my report on Monday. But there are still a few stories making their way out of the mountains, and some teams have yet to check with status updates, so I thought it was worth highlighting a few items today.
First, German adventure sports journalist Stefan Nestler has a brief, but wonderful, story about the success of Nives Meroi and Romano Benet on Kangchenjunga. If you're not familiar with these two climbers, they are a husband and wife team that are amongst the best alpinists in the world, but have had a few set back in recent years that have kept them out of the news to a degree.
A few years ago, when there was a rush to see who would become the first woman to climb all 14 8000-meter peaks, Nives was right in the mix. She was neck and neck with Gerlinde Kaltenbrunner and Edurne Pasaban, with each leapfrogging the other for the lead in that race. Nives and Romano always climbed together, and on the way to the summit of Kangchenjunga, he started to feel very weak. Romano urged his wife to go on without him, but she refused, instead turning back to assist him down the mountain, giving up her shot at bagging the peak.
It turns out, Romano had aplastic anemia, a life-threatening blood disease that occurs in the bone marrow that causes it to stop making enough red blood cells. For two years they stayed home from the mountains and battled that deadly disease. It required two bone marrow transplants, and lots of time and patience, but eventually he was able to begin climbing again.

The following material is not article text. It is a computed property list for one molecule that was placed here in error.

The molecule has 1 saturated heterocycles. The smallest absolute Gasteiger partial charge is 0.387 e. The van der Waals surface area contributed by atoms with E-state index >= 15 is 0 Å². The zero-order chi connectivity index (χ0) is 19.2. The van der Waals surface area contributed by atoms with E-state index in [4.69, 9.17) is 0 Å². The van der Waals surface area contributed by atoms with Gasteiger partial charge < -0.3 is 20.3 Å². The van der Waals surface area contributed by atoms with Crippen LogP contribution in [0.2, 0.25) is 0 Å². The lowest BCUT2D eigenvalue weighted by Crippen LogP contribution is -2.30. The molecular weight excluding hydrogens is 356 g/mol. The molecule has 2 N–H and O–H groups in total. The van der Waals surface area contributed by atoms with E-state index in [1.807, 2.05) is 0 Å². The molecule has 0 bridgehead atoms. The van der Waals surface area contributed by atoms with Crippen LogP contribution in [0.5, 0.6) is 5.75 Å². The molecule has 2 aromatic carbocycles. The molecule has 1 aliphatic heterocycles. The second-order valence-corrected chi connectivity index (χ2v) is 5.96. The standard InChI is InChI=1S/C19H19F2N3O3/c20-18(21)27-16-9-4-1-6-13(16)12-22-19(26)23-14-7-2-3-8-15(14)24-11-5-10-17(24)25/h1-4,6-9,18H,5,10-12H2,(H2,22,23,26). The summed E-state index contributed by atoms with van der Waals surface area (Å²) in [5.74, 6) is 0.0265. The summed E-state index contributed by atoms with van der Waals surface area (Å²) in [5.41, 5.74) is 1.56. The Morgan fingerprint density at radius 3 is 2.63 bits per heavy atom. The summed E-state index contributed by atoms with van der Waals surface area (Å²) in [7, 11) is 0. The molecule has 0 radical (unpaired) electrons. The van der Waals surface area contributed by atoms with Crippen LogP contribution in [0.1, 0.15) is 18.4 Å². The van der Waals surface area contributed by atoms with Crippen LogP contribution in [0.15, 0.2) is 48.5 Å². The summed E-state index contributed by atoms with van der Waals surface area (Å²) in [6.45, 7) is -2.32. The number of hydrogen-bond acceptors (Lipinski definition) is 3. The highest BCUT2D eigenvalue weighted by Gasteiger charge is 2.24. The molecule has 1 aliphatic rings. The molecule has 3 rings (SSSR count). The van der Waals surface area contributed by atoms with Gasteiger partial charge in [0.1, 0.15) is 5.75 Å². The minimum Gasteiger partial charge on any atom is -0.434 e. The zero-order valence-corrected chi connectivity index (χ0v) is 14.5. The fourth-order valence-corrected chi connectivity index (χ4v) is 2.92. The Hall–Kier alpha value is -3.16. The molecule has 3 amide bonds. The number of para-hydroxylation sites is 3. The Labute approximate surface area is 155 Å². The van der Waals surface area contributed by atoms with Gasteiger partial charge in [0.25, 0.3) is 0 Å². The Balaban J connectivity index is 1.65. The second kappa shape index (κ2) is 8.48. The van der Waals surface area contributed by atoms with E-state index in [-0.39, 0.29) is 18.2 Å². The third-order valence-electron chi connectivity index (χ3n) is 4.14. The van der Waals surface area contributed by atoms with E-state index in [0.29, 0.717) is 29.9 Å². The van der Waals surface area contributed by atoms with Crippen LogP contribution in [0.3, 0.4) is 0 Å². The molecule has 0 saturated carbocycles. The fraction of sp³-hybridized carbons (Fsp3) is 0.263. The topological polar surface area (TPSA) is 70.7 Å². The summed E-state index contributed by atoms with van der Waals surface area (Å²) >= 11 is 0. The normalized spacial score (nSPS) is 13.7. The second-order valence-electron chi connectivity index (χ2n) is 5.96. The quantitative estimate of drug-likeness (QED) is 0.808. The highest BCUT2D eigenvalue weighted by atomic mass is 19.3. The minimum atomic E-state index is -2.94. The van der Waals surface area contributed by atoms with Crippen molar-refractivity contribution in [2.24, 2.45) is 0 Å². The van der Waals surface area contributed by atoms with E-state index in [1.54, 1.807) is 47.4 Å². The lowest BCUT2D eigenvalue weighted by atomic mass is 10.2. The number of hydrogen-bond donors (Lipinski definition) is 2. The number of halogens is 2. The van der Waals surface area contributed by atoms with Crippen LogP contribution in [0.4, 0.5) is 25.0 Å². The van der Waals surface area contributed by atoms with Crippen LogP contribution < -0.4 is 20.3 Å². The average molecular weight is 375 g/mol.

In 2012, they made another attempt on Kangchenjunga, but took the wrong route, which eventually led them to the wrong summit. Last week, they finally topped out on that mountain, claiming their 12th 8000-meter peak in the process. They have just Annapurna and Makalu still to climb. Considering that they always go in alpine style, and without oxygen, that is quite an accomplishment for this duo.
I want to congratulate Nives and Romano on their summit success of course, but also It is just great news to hear about them climbing so strongly once again. Hopefully they'll get those final two summits together. The 52-year old climbers are celebrating their 25th wedding anniversary this year. Hopefully they'll continue to climb together in the mountains and in life.
Speaking of Kangchenjunga, Denis Urubko has posted an update on his successful summit along a new route on that mountain as well. The dispatch is in Polish, so I had to use Google Translate to get the gist of it, but he shares some details of the final push to the top, which was a team effort, despite Denis being the only member of the squad to summit. He reports that he topped out alone at 9:40 AM on May 19, returning to the spot he visited 12 years earlier. His teammates were in rough shape, exhausted from their efforts, and pushed to their limits. Alex Txikon reportedly has contracted frostbite in his feet, and tonsillitis as well. So, while Denis was on his way to the top, the rest of the team was already on the descent. He was able to catch them on the way down however, and they all arrived in C1 safely. He promises more updates to come later, but that is the story thus far.
Finally, an accident has been reported on Mt. Himlung this past Monday. American climber Prof. John All reportedly slipped and fell into a crevasse on the 7126 meter (23,379 ft) peak, which is located in the Annapurna region of Nepal. The climber reportedly suffered severe injuries to his ribs and arms, as well as internal bleeding, after dropping 70 feet into the crevasse. His climbing partners were able to get him out of the crevasse, but a rescue helicopter was not able to retrieve him due to bad weather in the area. Fortunately, an evacuation was made yesterday, and All was taken to Kathmandu, where he is currently in intensive care.
That's all for now. More updates to come once we get more news on summits. The Everest push is still on for this weekend, so stay tuned.